My Favorite Salad Green--Whatever You Want to Call It: Arugula or Rocket

comments (3) May 31st, 2010

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cookinwithherbs susan belsinger, contributor
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Late spring arugula patch has been harvested a number of times already! 
Click on the other photos to enlarge them and read their captions.
Wild arugula (also known as Rustic Italian arugula) leaves are narrower, yet more flavorful than the annual leafy kind that I grow from seed.
Wild Italian arugula will bloom next month, unless I keep it cut back.
Late spring arugula patch has been harvested a number of times already! 
Click on the other photos to enlarge them and read their captions.
Click To Enlarge

Late spring arugula patch has been harvested a number of times already!

Click on the other photos to enlarge them and read their captions.

Photo: Susan Belsinger

Eruca vesicaria subsp. sativa

Rocket, commonly known as Arugula

Native Habitat: Italy

Plant Type: Annual or perennial

 

 

Rocket (Eruca vesicaria subsp. sativa) is an ancient plant, cultivated or gathered from the wild in most Mediterranean countries; over the past decade it has become popular in North America. Its several names in Italian indicate how widespread it is on the peninsula: arugula, ruchetta, rucola; in French it is known as roquette.

Arugula or rocket’s very distinctive taste, which some find too pungent for their palate, is peppery, nutty and just slightly bitter; it is related to the mustards and nasturtium and can have that same kind of peppery bite to the tongue. Other descriptions I have heard and used to illustrate the flavor include mustard, peanuts, radish, horseradish, bacon, and smoky. These flavors mute when rocket is cooked, but it still has a richness and depth unlike any other green. The yellow or cream-colored purple-veined small flowers, which have the cross-shape that distinguishes mustard and other crucifers, make excellent garnishes.

How to Grow

Plant seeds of the annual Eruca vesicaria subsp. sativa outdoors in full sun to part shade (in really hot climates it lasts longer in shade and doesn’t get quite so pungent), 1/4-inch deep in well worked and moisture retentive soil, as soon as the soil can be worked in spring. Thin them gradually, harvesting them for salads, so that they are about 6 inches apart. Like many salad greens, arugula doesn’t like hot weather and will want to bolt. In my zone 7 garden, I sow seed in early spring, late spring to early summer, and late summer to early fall, about four weeks or so, to insure continuous harvest. It is a rapid grower. Or you can just let them behave like those perpetual patches, let them drop seed and return next year where they will.

 

I am delighted to report that I have a strain of wild rocket that returns every year. I am not sure from whence it came, or its name, however, it has been returning every year in my Maryland zone 7 garden for about seven years now. It gets quite huge when it flowers and the flowers are yellow rather than the usual creamy white with the purple cross. The leaves are much narrower than that of Eruca vesicaria subsp. sativa, which I have sown often from seed over the years. The flavor of this particular arugula is strong and can be quite hot. If any of you gardeners out there know the botanical name of this plant I sure would appreciate your writing to me!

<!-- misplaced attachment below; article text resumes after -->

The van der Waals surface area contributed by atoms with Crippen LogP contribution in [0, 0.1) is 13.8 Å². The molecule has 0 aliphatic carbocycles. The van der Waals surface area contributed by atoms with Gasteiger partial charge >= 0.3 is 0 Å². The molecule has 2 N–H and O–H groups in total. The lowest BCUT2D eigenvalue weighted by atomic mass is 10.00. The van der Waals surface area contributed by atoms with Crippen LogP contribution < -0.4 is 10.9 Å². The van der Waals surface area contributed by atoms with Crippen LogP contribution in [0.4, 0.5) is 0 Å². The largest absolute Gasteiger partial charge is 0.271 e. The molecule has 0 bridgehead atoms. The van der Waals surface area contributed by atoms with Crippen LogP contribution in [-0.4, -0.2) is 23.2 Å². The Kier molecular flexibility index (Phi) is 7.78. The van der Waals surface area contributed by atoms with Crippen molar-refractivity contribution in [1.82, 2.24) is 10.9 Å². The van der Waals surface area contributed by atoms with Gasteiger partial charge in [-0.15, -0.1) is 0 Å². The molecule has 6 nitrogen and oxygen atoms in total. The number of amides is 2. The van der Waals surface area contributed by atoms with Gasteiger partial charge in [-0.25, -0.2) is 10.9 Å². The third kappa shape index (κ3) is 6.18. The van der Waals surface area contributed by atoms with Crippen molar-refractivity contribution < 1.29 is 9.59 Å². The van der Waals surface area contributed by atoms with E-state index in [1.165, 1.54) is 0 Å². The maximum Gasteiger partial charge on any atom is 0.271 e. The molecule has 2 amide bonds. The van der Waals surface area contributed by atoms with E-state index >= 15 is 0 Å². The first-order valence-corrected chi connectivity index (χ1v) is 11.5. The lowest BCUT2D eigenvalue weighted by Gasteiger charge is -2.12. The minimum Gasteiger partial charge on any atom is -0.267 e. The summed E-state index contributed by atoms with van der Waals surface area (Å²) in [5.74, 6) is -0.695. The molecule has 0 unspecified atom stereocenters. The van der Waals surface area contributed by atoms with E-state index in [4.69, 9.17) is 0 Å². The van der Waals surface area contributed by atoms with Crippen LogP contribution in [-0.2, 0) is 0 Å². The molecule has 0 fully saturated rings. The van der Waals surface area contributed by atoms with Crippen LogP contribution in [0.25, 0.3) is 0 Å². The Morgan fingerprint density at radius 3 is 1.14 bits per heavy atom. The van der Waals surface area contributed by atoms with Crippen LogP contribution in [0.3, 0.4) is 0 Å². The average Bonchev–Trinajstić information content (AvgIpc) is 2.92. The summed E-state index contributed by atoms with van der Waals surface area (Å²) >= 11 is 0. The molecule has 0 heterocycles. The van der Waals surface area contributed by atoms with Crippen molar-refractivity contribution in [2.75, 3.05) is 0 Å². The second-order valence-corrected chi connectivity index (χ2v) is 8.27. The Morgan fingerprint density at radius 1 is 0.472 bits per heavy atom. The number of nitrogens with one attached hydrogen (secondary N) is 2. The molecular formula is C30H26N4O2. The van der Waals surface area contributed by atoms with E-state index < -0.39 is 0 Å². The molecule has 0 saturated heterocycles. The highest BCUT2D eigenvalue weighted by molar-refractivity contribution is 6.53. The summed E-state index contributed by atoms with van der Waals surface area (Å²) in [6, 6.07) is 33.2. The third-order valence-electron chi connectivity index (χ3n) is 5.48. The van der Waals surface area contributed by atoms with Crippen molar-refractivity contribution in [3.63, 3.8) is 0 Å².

Culinary Uses

Like any salad green, the leaves can be gritty, so wash them well first. I couldn’t live without my salad spinner; I use it practically every day. I pick my salad into the spinner bowl, take it inside and fill it with cold running water and a few tablespoons of vinegar. The vinegar makes the grit and any varmints you may have brought in with you drop to the bottom of the bowl. Then I pick over the leaves and tear them if desired as I transfer them to the spinner basket. I carry the bowlful of water out and water a thirsty plant with it. Then I give the contents another quick rinse under running water and finally spin them dry.

 

Use the greens, first and foremost, in salads of every description from your basic green salad to mixed greens; arugula is wonderful paired with tomatoes in any way, shape or form; I especially enjoy the contrast of the flavorful leaves with the velvet texture of a perfectly ripe avocado; and it combines well with just about any cheese. The leaves spice up grain or pasta salads, egg or potato salad. I love arugula tossed with hot pasta and heaped on pizza straight from the oven. It is one of my most-often used herbs for salsa verde and is good in soups and stir fries. Use the flowers to garnish any dish that you use the leaf in.

 

Arugula is a good source of vitamins A and C as well as iron. Medicinally, it is used as a tonic herb. Enjoy my recipe for Arugula and Balsamic Tomatoes as a salad or on bruschetta—it will liven up any picnic, cook-out, lunch or supper!


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Comments (3)

haroldchipnosky writes: Great Article
Posted: 6:36 am on July 23rd
Loosiana writes: Hello Susan,
Your wild arugula has a different name from the tame one. I quote from an Australian heirloom seed catalog which has a picture of it that looks just like yours -

"Wild Roquette Diplotaxis tenuifolia ‘Sylvetta.’
Classic delicately textured, peppery roquette leaves that can be continually cut. Will keep producing for years."

You can find the reference in their downloadable seed catalog here -

www.diggers.com
Posted: 9:14 am on October 1st
Veeta writes: Mine has already flowered, but I cut them in case the weather cools. If it bolts again, I'll let it go to seed, but I am wondering--did I make a mistake, because it is going to be too bitter already anyway?
Posted: 1:54 pm on June 1st
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